Lasix is often prescribed to prevent exercise-induced pulmonary hemorrhage (EIPH), which is commonly referred to as “bleeding.” Lasix is a diuretic. It reduces the severity of bleeding by increasing urine production and decreasing blood volume. This lowers blood pressure and the risk of pulmonary hemorrhage. While Lasix has been shown to reduce the severity of EIPH in 64% of cases (Pascoe, J. et al.), it does not stop EIPH. Furthermore, it is considered performance enhancing. Lasix also has severe negative side effects, which can include:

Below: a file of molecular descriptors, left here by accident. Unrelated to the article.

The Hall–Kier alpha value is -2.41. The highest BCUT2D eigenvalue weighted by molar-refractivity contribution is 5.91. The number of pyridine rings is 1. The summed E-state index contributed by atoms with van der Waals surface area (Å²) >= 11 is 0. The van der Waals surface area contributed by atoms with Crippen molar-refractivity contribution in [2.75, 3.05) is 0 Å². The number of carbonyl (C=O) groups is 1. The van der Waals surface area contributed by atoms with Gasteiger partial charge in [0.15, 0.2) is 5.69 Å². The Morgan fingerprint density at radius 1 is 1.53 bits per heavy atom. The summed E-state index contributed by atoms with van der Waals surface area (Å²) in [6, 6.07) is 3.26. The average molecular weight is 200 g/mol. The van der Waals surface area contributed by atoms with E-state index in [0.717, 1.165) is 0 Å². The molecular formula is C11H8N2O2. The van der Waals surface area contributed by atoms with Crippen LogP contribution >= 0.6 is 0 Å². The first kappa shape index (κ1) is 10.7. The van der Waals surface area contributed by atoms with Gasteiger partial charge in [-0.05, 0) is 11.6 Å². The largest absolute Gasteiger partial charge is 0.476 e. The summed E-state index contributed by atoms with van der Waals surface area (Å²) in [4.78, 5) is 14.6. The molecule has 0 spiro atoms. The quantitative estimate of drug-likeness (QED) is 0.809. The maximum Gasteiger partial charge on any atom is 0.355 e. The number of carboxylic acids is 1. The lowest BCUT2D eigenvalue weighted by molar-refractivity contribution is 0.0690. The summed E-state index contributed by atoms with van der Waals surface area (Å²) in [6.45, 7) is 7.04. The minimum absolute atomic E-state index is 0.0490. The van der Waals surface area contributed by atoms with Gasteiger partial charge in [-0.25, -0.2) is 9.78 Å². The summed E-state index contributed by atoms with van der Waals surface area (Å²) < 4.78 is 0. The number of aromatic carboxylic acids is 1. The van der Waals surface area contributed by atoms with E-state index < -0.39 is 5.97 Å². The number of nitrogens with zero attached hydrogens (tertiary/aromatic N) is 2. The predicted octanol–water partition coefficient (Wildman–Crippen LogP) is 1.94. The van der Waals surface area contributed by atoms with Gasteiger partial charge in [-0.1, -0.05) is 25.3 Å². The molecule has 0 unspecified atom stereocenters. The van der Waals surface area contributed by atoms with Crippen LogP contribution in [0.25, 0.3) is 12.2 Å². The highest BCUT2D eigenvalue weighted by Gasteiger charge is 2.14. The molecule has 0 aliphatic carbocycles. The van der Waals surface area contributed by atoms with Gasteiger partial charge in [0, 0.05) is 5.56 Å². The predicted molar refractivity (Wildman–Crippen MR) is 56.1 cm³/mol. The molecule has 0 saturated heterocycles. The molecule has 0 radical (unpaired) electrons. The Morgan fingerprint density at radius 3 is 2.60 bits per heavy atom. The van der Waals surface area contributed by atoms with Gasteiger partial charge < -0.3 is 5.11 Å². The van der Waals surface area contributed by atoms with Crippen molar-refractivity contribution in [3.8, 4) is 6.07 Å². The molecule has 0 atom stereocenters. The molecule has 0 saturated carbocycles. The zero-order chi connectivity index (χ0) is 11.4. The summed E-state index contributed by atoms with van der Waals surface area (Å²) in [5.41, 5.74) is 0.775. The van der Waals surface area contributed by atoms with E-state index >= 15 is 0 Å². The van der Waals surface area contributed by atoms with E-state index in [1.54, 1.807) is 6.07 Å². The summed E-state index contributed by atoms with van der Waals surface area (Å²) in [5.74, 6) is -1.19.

- Increased risk of dehydration
- Increased risk of electrolyte imbalance
- Increased risk of colic
- Increased risk of abnormal heart rhythms
- Decreased calcium absorption
- Decreased bone mineral density after prolonged use
A study published last year in the Journal of the American Veterinary Medical Association found that horses racing on Lasix were 62% more likely to die within three days of racing than horses running without the drug. Because of increased risk of injury or death, Lasix is controlled or banned in every major racing jurisdiction outside of North America. It is also controlled by the International Federation for Equestrian Sports (FEI), the global governing body for Dressage, Endurance, Eventing, Show Jumping and Driving.